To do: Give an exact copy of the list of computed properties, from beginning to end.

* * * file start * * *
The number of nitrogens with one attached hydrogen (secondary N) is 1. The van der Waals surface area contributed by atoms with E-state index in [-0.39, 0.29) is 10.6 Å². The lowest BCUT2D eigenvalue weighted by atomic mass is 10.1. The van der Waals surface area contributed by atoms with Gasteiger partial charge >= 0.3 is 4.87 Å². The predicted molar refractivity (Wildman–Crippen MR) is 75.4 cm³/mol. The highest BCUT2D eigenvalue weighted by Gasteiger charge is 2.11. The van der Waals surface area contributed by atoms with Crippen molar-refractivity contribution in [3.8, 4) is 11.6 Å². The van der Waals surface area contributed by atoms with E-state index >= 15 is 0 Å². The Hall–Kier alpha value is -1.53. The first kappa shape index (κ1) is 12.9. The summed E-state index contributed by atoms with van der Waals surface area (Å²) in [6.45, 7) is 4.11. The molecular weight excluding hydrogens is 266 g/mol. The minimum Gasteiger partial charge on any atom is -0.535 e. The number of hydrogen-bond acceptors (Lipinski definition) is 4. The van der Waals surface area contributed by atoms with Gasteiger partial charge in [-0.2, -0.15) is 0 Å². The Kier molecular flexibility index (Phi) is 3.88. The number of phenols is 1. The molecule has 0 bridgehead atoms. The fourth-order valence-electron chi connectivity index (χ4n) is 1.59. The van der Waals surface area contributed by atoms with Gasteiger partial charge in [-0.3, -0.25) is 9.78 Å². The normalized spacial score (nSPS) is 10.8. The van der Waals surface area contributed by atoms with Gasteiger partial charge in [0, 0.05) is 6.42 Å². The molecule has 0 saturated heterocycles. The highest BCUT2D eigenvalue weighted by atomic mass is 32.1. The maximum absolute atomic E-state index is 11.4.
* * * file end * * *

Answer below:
The number of nitrogens with one attached hydrogen (secondary N) is 1. The van der Waals surface area contributed by atoms with E-state index in [-0.39, 0.29) is 10.6 Å². The lowest BCUT2D eigenvalue weighted by atomic mass is 10.1. The van der Waals surface area contributed by atoms with Gasteiger partial charge >= 0.3 is 4.87 Å². The predicted molar refractivity (Wildman–Crippen MR) is 75.4 cm³/mol. The highest BCUT2D eigenvalue weighted by Gasteiger charge is 2.11. The van der Waals surface area contributed by atoms with Crippen molar-refractivity contribution in [3.8, 4) is 11.6 Å². The van der Waals surface area contributed by atoms with E-state index >= 15 is 0 Å². The Hall–Kier alpha value is -1.53. The first kappa shape index (κ1) is 12.9. The summed E-state index contributed by atoms with van der Waals surface area (Å²) in [6.45, 7) is 4.11. The molecular weight excluding hydrogens is 266 g/mol. The minimum Gasteiger partial charge on any atom is -0.535 e. The number of hydrogen-bond acceptors (Lipinski definition) is 4. The van der Waals surface area contributed by atoms with Gasteiger partial charge in [-0.2, -0.15) is 0 Å². The Kier molecular flexibility index (Phi) is 3.88. The number of phenols is 1. The molecule has 0 bridgehead atoms. The fourth-order valence-electron chi connectivity index (χ4n) is 1.59. The van der Waals surface area contributed by atoms with Gasteiger partial charge in [-0.3, -0.25) is 9.78 Å². The normalized spacial score (nSPS) is 10.8. The van der Waals surface area contributed by atoms with Gasteiger partial charge in [0, 0.05) is 6.42 Å². The molecule has 0 saturated heterocycles. The highest BCUT2D eigenvalue weighted by atomic mass is 32.1. The maximum absolute atomic E-state index is 11.4.